3. Poor overall planning
You cannot plan as you go. Organize an internal Project Team comprised of members familiar with the manufacturing operation, some of which may have previously gone through a technology conversion, preferably, an ERP implementation. The team should focus on change management and clearly articulate SMART (specific, measurable, attainable, realistic and timely) goals. Consider an outside consultant if your team is deficient in a critical area. Then, set up project priorities. Ensure this team has been empowered by the organization.
4. Poor data migration planning
Data is invaluable; it’s what powers the ERP software. So, put procedures and safeguards in place to prevent data inaccessibility, corruption and loss. Decide how much historical data to keep. Plan to clean up obsolete or redundant data and reformat it, if necessary. Static data might be migrated early, while dynamic data can be kept for last. Note: Data migration from previous systems to the new ERP software is the most time consuming of all implementation activities.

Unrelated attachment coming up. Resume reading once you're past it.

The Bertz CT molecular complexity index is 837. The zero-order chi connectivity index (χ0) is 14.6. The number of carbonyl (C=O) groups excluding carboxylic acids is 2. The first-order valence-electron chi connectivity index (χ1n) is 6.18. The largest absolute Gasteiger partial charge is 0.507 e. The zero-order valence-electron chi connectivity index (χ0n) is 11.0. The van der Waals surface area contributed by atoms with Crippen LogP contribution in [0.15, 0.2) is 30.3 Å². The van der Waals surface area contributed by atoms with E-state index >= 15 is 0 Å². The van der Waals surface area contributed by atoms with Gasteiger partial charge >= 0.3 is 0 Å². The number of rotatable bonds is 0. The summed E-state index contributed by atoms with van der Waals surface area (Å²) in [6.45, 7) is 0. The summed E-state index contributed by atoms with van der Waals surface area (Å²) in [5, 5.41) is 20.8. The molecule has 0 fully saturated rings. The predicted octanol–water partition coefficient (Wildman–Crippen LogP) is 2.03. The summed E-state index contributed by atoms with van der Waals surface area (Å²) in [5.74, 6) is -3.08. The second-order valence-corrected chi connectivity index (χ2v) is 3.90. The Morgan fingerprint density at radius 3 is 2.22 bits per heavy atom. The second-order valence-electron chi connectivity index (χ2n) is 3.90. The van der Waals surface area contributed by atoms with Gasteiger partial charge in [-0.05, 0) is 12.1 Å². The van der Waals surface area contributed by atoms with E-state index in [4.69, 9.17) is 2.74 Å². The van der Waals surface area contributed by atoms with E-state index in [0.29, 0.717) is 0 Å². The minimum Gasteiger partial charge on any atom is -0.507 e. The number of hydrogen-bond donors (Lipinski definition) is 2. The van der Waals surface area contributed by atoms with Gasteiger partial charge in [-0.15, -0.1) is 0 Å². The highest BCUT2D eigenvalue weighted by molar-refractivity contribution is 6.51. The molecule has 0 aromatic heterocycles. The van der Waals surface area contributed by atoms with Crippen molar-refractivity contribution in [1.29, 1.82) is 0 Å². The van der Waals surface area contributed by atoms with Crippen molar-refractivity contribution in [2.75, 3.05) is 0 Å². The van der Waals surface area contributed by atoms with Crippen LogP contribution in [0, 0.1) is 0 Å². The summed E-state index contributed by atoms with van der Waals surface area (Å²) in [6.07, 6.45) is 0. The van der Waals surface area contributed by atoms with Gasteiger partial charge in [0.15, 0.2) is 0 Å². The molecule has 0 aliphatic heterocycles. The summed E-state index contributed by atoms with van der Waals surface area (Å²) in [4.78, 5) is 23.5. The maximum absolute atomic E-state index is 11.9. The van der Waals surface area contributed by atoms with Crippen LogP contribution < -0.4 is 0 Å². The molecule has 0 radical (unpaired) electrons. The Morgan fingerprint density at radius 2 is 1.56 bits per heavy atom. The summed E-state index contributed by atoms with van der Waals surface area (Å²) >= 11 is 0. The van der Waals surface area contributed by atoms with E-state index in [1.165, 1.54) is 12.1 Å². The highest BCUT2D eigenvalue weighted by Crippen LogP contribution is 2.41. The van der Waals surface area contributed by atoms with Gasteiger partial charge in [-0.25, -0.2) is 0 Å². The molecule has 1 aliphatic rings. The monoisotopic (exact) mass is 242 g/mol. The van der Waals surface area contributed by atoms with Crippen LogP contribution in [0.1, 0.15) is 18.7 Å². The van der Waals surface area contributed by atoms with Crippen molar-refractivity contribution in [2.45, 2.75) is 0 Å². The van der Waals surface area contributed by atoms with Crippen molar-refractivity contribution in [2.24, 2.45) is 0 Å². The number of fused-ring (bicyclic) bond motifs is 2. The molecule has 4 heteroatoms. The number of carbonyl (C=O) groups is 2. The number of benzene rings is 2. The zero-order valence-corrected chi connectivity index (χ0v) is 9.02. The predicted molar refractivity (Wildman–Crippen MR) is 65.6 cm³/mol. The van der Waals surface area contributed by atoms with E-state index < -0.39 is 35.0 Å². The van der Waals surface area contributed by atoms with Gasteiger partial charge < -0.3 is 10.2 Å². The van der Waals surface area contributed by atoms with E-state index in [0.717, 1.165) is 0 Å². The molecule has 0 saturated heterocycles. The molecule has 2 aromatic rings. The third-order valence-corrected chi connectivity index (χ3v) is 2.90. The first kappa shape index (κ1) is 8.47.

5. No articulated timeline or budget
Companies vary in the amount of time they allocate to ERP implementation. Some move more slowly in order to maintain better control of the process. That’s not a problem. However, rushing the process is a common and major cause of failure; where details are missed, training is not completed, key decisions aren’t vetted and the implementation and organization suffer as a result. A lackadaisical attitude toward setting a realistic timeline and budget could result in a drawn-out debacle with a ballooning price tag.
6. Inadequate investigation of the provider
A mismatch between your needs and the ability of the ERP provider to satisfy them does not make for a “happily ever after.” A company should entertain many suitors, performing a background check on each ERP solution. How long has the provider been in the ERP business? Can it meet your specific industry’s or organization’s needs? Is there business model flexible enough for your ever-changing needs? Will the provider supply references? Is it a comprehensive solution with a knowledgeable team holding your hand during planning, implementation, training and ongoing support? Do they behave like a partner, or a pitchman for magic beans? If the provider is able to meet your requirements, the relationship could result in a fairy tale ending!
7. Not understanding or not using key features